onward to rest, that the exalted
room was filled with much smoke
and many men. For far and wide
had come the Big Board to consid
er the Upsurge in the sale of the
Product of this factory.
And the Big Boy could hold his
The Zebulon Record
Perd Davis Editor
Barrie Davis Publisher
Entered as second class matter June 26, 1925, at the post office
at Zebulon, North Carolina, under the act of March 3, 1879.
Subscription rate: $1.50 a year. Advertising rates on request
Blank.” Unless he married a wid
ow, he probably married Mary
Blank, who became Mrs. Dash and
the former whoever she had been.
That seems to complicate the
definition I’m trying for. It’s this
way: I don’t want anyone saying
my husband married the former
Bessie Farmer. He married me as
I was then, with no former about
it; just Bessie Farmer. However,
it may be said that I am now the
former, etc. . .
In connection with my name is
the deluge of campaign literature
I have been receiving from various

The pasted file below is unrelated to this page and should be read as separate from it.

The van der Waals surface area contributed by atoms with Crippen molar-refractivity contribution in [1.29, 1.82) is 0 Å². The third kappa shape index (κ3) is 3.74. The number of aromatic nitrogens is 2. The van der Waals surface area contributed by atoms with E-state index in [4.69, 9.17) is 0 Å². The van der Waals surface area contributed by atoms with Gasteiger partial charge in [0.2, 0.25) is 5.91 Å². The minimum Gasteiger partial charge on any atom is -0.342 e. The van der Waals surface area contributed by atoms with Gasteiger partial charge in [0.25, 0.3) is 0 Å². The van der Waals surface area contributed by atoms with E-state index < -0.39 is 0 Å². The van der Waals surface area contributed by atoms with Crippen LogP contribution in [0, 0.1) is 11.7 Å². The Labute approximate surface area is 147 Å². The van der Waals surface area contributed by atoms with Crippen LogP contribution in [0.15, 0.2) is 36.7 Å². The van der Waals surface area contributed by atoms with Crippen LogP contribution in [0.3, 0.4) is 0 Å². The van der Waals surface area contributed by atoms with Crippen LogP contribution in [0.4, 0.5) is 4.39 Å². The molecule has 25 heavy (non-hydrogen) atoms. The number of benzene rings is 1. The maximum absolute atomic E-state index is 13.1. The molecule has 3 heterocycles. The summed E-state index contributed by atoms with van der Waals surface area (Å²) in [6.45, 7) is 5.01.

headquarters. Double what 1
ought to have on any account. This
is the reason:
Years ago, when I registered
here as a voter, they put my name
down in two books. One registrar
wrote it Mrs. Theodore B. Davis;
the other prefered my own name
with the prefix Mrs. Whenever I
go to they have to look me
up in two places by two names.
They’ve become used to it here
and the one who has the book
with Mrs. Theo. Davis in it calls
out to the other to hunt for Mrs.
Bessie Farmer Davis, so not much
time is lost.
Away from here it is different;
and whenever campaign secre
taries mail a communication to
Mrs. T. B. Davis, they send one
just like it to Mrs. B. F. Davis.
Maybe I should write them all to
save some stamps; but it is too lit
tle and too late to bother much
about.
One more queer thing about
political campaigns is that so many
of the candidates choose such
young looking pictures for putting
in the newspapers and special lit
erature. Why, a few of them look
so boyish you’d almost wonder
whether they are old enough to be
trusted with the family’s weekly
grocery list, let alone affairs of
state. Seems to me it would be
better for them to loook fairly old
and wiser than youth gives the
right to appear.
Bjork's Tips
peace no longer but cleareth his
throat and speaketh thus, Fellow
Laborers of our vast enterprise,
the sale of Blue-Blood Aspirins
have taken an astounding rise
since May 29th. Surely our pro
duct will outstrip all other Aspir
ins including Soothing-Paradise
Aspirins, and we shall be The